Review: Us

Jordan Peele successfully combines satire with calculated, house-invasion horror. 

After the success of Get Out, a smart satirical thriller, writer-director Jordan Peele has created a horrific fable that popularises our fear of the other. A reinterpretation of the Jekyll and Hyde motif, Us satirises the dark side of human nature. The title evokes the abbreviation for United States thus echoing the multitude of double meanings present throughout the film. This is a mirror-image, home-invasion horror film aiming to demonstrate that our biggest enemy is ourselves.

The unsettling scene of a young girl encountering a terrifying version of her reflection, at a hall of mirrors in Santa Cruz, declares the ominous tone of the film. Haunted by this incident, Adelaide Wilson (Lupita Nyong’o) has difficulty relaxing on a trip to that same beach with her family: husband Gabe (Winston Duke); daughter Zora (Shahadi Wright Joseph) and son Jason (Evan Alex). As Adelaide begins to notice unsettling coincidences, she pleads with Gabe to leave their summer home. However, Jason notices a shadowy family standing on the driveway, and the Wilsons are forced to confront their ‘tethered’ counterparts.

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The plot of Us is complicated. The film definitely requires a second viewing if audience’s wish to fully decipher the rich material that Peele offers. The narrative depends on a dream-style logic that unsettles you. Although some may argue that a lack of exposition gives way to plot holes, it actually works to make the audience uncomfortable. Our lack of understanding aligns us with the protagonists, as we are also encouraged to calculate solutions at break-neck speed. This results in pacing that inspires dread and embroils the audience in a sense of chaos.

Since its release, Us has been subject to educated arguments regarding the true meaning of its subject matter. Is it merely a tale of vengeance or is it comment on the functions of society? Unlike Get Out, Peele does not offer a set explanation of events. Rather, he leaves the audience in control of interpretation – we must decide for ourselves what makes the ‘tethered’ so scary.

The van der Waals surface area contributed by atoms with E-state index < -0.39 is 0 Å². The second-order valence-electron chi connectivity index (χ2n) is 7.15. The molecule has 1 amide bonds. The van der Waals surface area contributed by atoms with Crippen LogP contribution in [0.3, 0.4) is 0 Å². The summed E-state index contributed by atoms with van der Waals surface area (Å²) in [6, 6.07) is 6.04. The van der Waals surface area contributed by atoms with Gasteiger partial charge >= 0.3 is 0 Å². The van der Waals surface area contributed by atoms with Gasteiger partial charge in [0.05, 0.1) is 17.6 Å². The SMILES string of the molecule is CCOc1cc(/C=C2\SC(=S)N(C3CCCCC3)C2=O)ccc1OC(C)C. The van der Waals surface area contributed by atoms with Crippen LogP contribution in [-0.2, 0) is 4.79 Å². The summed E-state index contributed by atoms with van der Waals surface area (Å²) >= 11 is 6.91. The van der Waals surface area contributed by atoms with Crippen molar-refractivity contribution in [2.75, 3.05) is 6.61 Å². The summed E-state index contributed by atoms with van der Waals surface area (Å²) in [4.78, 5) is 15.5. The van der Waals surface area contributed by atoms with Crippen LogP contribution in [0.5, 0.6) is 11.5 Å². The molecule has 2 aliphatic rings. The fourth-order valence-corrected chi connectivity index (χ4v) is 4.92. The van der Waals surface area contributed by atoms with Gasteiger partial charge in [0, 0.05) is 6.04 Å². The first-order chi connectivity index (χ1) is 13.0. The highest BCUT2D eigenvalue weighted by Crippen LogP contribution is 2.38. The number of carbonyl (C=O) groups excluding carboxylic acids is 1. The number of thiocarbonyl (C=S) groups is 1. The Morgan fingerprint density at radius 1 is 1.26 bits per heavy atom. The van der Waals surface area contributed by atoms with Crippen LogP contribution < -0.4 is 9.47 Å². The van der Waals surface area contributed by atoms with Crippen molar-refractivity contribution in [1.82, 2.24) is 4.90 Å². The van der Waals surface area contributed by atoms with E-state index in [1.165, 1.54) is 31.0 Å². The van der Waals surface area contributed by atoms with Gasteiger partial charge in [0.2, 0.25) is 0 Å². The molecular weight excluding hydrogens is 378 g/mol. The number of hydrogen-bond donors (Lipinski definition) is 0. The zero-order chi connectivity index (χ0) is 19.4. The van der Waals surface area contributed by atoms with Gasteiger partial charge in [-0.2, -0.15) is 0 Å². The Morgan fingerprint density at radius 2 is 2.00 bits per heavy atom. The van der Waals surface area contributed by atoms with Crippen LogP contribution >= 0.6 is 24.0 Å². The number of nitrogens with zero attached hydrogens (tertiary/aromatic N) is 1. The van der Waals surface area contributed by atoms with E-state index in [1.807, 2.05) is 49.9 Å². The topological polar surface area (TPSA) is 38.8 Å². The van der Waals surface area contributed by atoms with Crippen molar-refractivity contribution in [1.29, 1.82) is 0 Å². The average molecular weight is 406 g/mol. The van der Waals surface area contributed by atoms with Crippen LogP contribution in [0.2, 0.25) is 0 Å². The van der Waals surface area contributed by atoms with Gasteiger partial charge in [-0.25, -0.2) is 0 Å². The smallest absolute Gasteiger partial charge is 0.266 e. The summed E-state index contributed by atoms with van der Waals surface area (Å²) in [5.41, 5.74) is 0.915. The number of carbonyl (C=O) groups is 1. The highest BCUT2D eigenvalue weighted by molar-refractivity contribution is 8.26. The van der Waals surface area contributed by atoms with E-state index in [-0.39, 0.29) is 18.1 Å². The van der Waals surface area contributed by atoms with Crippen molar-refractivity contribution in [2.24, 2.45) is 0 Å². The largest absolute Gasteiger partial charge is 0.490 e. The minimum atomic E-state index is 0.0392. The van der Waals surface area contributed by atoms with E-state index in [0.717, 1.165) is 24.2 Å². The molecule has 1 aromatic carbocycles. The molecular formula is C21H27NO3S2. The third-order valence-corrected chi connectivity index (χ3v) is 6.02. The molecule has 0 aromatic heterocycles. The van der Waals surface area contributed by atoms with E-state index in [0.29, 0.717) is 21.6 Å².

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By combining home-invasion horror with domestic comedy, Peele creates a paradoxical narrative that comforts and chills. In its opening scenes, the film takes time to establish the relationships between characters, as well as the family’s strengths and weaknesses, in order to ensure that the audience are deeply invested in their actions. As the narrative culminates in chaos, we are encouraged to root for the Wilsons, despite the acts of horror they are forced to engage in.

It is clear that Peele understands the horror genre inside out. However, the film does not depend on traditional genre tropes; instead, it incorporates conventions from classic 80s horror films that are likely to have featured in our childhood nightmares. A scene involving something hidden beneath a black, murky lake echoes the opening Steven Spielberg’s Jaws. Another scene, where twin girls leer over the Wilson family, is reminiscent of Stanley Kubrick’s The Shining. Peele’s attention to small details is essential to Us’ fear factor.

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The cast of Us command their double roles with a conviction that makes you forget that they are played by the same actor. Winston Duke successfully projects the disjunction between goofy, loveable Gabe and imposing Abraham. Similarly, Shahadi Wright Joseph exploits the difference between Zora’s innocence and Umbrae’s maniacal ambition. Whilst Us is clearly an ensemble piece, Lupita Nyong’o delivers an intricate performance that combines chilling physicality with powerful resilience. Nyongo’o constructs a heroine that the horror genre needs by demonstrating that women are capable of fighting back on their own.

Special credit must also go to Michael Abel’s score – a skin-crawling masterpiece. The score’s incorporation of gothic, psycho inspired drones illustrates an experience of physical and emotional trauma. The remix of Luniz’s I got 5 on it and a clever use of NWA’s Fuck tha Police amplifies the themes of Peele’s script whilst emphasising its horrifying effect.

Us is emblematic of Peele’s evolving craftmanship. It is clear that Jordan Peele is spearheading a new path in horror.

Jaimie Hampton

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